The Town Pump Charitable Foundation is donating $1 million to its food bank partners across the state to help them feed a growing number of out-of-work Montanans who are losing their jobs during the ongoing coronavirus pandemic.
The money will be sent directly to 100 food banks, food pantries and shelters in 83 Montana communities. These grants do not require any community matching funds, according to a news release on Wednesday,
Demand for food assistance is rising at an extraordinary rate, as the pandemic has put additional financial strains on families who were already vulnerable and needing food assistance
“This is Montanans helping Montanans,” Foundation Director Bill McGladdery said in a statement. “Town Pump recognizes the urgency to help out our neighbors now as food insecurity grows in this unprecedented emergency.”
Food bank representatives said the monetary donations allow for needed versatility, allowing them to purchase what food they need, according to the release.
Kathy Griffith, director of the Butte Emergency Food Bank, said her staff has seen an increase of 25 percent than normal.
“We’ve had over 127 households that have just walked over the past week,” she said. “We're just going to keep giving out food until we run out.”
She said cash donations allow the food bank to order items before they run out.
“For right now, we’re OK, in terms of supply,” Griffith said. “We’ve been lucky enough to have so many people contribute items. But we’re only about a month into this, and there’s been an increase in people needing to utilize the food bank.”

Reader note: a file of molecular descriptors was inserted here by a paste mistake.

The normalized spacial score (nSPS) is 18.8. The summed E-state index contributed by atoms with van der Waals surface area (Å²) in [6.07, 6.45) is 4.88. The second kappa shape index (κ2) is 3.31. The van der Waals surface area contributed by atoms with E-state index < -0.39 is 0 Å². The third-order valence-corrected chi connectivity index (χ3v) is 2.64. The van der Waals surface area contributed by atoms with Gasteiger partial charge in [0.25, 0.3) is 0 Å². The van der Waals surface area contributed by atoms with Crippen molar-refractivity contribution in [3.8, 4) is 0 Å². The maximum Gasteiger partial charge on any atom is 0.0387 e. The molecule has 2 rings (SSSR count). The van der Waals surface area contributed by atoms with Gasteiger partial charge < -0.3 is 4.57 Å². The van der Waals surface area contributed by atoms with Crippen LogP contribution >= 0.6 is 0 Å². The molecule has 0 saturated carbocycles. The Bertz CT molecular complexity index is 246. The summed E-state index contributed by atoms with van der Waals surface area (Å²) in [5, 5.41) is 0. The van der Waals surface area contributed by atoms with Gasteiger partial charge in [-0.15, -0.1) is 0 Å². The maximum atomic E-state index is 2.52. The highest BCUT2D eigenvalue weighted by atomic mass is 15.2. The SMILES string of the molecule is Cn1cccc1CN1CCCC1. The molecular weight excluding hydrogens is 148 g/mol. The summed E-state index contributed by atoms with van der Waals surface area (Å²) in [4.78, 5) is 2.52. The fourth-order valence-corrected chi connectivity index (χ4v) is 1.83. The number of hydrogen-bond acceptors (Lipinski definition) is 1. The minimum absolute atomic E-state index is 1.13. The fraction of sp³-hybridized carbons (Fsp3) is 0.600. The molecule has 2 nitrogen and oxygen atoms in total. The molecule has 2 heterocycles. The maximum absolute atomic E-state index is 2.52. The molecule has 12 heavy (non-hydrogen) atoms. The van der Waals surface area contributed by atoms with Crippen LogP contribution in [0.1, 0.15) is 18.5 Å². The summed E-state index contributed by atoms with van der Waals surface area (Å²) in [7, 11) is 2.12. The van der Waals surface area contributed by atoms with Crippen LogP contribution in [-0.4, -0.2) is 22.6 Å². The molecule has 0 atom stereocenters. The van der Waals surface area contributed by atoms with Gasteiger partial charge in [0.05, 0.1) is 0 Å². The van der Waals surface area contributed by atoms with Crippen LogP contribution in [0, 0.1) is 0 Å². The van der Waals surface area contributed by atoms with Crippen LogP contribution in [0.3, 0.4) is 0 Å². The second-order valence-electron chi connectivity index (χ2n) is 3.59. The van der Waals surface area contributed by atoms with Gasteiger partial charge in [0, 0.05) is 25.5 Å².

The Beaverhead Community Food Bank has also seen an increase in clients over the last few weeks.
Dawn Brown, secretary and treasurer of the Beaverhead food bank in Dillon, said her crew of volunteers has seen a 23 percent increase since the shutdown of local businesses due to the coronavrius pandemic.
“We’re seeing more families and single adults coming in more than ever before,” she said.
On average, the Beaverhead food bank sees about 65 to 70 households each week, Brown said, but over the last three weeks the numbers have increased to 80 to 85.
She said monetary donations are useful because the food bank often needs to buy milk, sliced loaf bread and fresh produce from Safeway and local grocery stores.
“We are very fortunate that a lot of ranchers or hunters have donated a lot of meat. We have freezers full of deer and elk,” Brown said. She added that the food bank typically buys canned and dried foods from the Montana Food Bank Network
She said while the food bank is still well stocked, she’s not sure what the situation will be about a month from now, given that the governor recently extended closures until April 24th.
“We’re expecting an increase of people coming in next week, since it’s taking awhile for people to receive benefits,” Brown said.
Meanwhile, the Montana Food Bank Network is also receiving money from the Town Pump Foundation. The network’s purchasing power equals about $5 in food for each $1 spent by a food bank, extending the impact of the grants, according to the news release.
The emergency grants will not affect the Foundation’s annual “Be A Friend In Deed, Help Those In Need” fundraising campaign for food banks in the fall, according to the news release.